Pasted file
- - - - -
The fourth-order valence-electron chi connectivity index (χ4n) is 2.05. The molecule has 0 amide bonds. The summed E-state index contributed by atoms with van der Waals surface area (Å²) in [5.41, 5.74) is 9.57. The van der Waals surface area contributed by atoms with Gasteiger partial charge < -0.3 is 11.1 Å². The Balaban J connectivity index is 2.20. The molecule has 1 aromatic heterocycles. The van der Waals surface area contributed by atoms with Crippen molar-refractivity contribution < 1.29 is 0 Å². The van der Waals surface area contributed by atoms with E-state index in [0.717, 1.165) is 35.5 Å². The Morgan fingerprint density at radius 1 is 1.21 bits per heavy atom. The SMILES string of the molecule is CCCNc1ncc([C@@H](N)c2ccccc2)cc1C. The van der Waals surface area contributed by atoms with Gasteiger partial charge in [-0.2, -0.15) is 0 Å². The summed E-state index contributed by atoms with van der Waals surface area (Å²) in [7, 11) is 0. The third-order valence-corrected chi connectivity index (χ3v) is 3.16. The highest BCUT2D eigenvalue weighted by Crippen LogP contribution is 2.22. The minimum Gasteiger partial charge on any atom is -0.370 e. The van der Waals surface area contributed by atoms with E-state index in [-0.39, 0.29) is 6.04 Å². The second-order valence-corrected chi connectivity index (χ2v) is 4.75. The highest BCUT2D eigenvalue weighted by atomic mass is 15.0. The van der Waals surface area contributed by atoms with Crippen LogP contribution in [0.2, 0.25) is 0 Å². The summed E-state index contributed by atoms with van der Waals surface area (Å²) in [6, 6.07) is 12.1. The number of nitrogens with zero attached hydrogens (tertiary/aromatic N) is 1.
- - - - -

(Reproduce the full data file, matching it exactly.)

The fourth-order valence-electron chi connectivity index (χ4n) is 2.05. The molecule has 0 amide bonds. The summed E-state index contributed by atoms with van der Waals surface area (Å²) in [5.41, 5.74) is 9.57. The van der Waals surface area contributed by atoms with Gasteiger partial charge < -0.3 is 11.1 Å². The Balaban J connectivity index is 2.20. The molecule has 1 aromatic heterocycles. The van der Waals surface area contributed by atoms with Crippen molar-refractivity contribution < 1.29 is 0 Å². The van der Waals surface area contributed by atoms with E-state index in [0.717, 1.165) is 35.5 Å². The Morgan fingerprint density at radius 1 is 1.21 bits per heavy atom. The SMILES string of the molecule is CCCNc1ncc([C@@H](N)c2ccccc2)cc1C. The van der Waals surface area contributed by atoms with Gasteiger partial charge in [-0.2, -0.15) is 0 Å². The summed E-state index contributed by atoms with van der Waals surface area (Å²) in [7, 11) is 0. The third-order valence-corrected chi connectivity index (χ3v) is 3.16. The highest BCUT2D eigenvalue weighted by Crippen LogP contribution is 2.22. The minimum Gasteiger partial charge on any atom is -0.370 e. The van der Waals surface area contributed by atoms with E-state index in [-0.39, 0.29) is 6.04 Å². The second-order valence-corrected chi connectivity index (χ2v) is 4.75. The highest BCUT2D eigenvalue weighted by atomic mass is 15.0. The van der Waals surface area contributed by atoms with Crippen LogP contribution in [0.2, 0.25) is 0 Å². The summed E-state index contributed by atoms with van der Waals surface area (Å²) in [6, 6.07) is 12.1. The number of nitrogens with zero attached hydrogens (tertiary/aromatic N) is 1.